The Doctor, over 2,000 years old, travels through time and space in a blue phone box and is rarely seen without his companions. This is the revived series of Doctor who, which first aired in March of 2005, 42 years after the old series which began in 1963 and ran up until the 1990s.
The Moment whom The War Doctor meets and which The War Doctor can only see and hear and shows him his future by allowing The War Doctor to meet his future incarnations and convinces him to work with his future incarnations and prevent the destruction of Gallifrey was strongly influenced by "A Christmas Carol" by Charles Dickins. See more »
[season 6 open for non-UK markets]
When I was a little girl I had an imaginary friend and when I grew up he came back. He's called The Doctor. He comes from somewhere else. He's got a box called the TARDIS that's bigger on the inside and can travel anywhere in time and space. I ran away with him and we've been running ever since.
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On the 2012 episodes, the title logo is decorated with a motif related to each episode's theme. On episode one, "Asylum of the Daleks", it was decorated with dots like the ones covering a Dalek body. On episode 2, "Dinosaurs on a Spaceship" it was decorated in green-like vegetation. On episode 3, "A Town Called Mercy" it was made of wooden boards, like the buildings of the Far West town on the episode. And on episode 4, "The Power of Three", it was decorated with a pattern made of cubes. See more »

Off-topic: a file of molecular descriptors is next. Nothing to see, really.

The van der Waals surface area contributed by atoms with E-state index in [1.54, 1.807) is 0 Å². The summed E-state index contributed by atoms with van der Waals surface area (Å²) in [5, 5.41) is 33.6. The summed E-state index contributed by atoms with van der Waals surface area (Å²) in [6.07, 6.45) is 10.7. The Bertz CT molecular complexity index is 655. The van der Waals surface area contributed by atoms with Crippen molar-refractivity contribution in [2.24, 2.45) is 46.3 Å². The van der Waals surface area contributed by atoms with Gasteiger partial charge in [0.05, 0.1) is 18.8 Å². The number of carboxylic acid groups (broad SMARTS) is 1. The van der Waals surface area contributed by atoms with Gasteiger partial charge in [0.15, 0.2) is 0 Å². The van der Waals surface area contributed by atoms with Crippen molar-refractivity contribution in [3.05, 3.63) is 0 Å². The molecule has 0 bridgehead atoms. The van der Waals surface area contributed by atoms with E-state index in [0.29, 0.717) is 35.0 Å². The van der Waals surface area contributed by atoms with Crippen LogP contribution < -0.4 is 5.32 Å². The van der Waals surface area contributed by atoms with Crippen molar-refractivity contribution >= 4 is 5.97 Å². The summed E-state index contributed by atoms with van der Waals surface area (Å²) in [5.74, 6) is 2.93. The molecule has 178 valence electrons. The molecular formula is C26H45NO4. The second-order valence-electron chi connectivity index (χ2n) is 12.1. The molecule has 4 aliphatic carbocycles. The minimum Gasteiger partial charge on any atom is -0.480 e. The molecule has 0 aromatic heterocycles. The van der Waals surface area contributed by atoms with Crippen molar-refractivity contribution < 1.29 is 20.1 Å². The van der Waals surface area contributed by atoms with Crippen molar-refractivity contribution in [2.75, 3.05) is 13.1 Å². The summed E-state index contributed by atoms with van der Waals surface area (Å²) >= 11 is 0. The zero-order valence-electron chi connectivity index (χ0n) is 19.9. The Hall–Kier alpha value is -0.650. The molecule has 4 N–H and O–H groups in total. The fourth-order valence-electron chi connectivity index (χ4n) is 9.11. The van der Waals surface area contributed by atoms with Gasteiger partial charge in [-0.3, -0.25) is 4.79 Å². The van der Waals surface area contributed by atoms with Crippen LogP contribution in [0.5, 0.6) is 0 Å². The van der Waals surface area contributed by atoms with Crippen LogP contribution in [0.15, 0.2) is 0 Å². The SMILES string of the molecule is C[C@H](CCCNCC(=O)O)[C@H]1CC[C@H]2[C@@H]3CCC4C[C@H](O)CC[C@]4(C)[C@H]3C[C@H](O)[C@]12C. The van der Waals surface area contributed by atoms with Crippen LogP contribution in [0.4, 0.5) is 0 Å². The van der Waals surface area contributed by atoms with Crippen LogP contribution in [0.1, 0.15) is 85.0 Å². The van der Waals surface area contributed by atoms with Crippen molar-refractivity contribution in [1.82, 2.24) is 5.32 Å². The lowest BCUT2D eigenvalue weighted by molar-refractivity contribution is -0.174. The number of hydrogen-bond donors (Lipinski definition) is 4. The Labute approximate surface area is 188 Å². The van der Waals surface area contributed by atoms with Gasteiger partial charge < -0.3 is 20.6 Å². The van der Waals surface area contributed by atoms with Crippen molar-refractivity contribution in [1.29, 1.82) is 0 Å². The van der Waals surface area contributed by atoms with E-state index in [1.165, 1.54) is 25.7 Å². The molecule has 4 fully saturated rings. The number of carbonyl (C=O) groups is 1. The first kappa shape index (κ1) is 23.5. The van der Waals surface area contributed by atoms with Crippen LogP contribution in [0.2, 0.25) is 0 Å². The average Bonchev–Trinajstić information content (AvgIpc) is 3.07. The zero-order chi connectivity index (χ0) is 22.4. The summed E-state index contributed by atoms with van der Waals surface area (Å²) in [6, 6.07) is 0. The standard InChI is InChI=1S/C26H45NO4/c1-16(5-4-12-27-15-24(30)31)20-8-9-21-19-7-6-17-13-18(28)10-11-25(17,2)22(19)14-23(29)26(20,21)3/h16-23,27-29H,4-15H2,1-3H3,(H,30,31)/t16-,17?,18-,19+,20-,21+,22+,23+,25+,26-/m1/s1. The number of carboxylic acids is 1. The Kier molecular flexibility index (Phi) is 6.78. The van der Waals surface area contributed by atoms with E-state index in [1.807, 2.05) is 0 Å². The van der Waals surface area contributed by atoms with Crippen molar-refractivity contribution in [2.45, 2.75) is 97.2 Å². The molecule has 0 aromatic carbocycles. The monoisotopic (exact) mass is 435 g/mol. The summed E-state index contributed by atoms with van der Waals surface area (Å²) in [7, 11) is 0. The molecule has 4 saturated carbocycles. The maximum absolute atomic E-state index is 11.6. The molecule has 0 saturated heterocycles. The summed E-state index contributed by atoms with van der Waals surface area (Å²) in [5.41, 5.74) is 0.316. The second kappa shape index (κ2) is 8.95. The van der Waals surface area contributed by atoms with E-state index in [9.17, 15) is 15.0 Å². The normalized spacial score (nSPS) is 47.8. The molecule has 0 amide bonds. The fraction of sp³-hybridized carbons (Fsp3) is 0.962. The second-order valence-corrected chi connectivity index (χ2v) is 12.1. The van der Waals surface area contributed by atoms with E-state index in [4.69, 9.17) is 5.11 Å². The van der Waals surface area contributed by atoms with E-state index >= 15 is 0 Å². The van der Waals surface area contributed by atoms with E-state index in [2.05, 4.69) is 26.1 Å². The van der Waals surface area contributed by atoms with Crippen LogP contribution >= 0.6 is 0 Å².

I never saw Doctor Who before (at least not in any focused way), so I was new to the concept. I have to say that the new show works very well. It's funny (it really also ought to say "Comedy" in the genre description; many plot turns are only acceptable because of their comedic value), it's well-written and it's making a meager budget go a long way. The human dimension is very strong and engaging, which is very rare in current TV shows.
I've seen the first eight episodes, and #6-8 were my favorites so far. Even types of stories that are all too easy to screw up (with time-travel, saving one's dead parents and that sort of stuff) works out amazingly well here.
Christopher Eccleston is a joy to watch as the witty and light-hearted though occasionally morose Doctor - if they can find a good replacement for him, I'll be quite surprised. But I'm willing to give the new guy a chance. There's little doubt, however, that the Eccleston episodes are going to go down in history as classics.
The relationship between the Doctor and Rose is particularly refreshing. The Doc is much more of a father figure to her than a romantic interest, and yet there are hints of romantic innuendo between them, which however is much more emotional and human than sexual.
A good show. The biggest drawback is the low budget - a show like this ought to have better special effects. And why they don't simply use some cheaper effects, I don't know. In this day and age, SFX don't have to cost a bundle - just look at the Star Wars: Revelations fan film.
8 out of 10.
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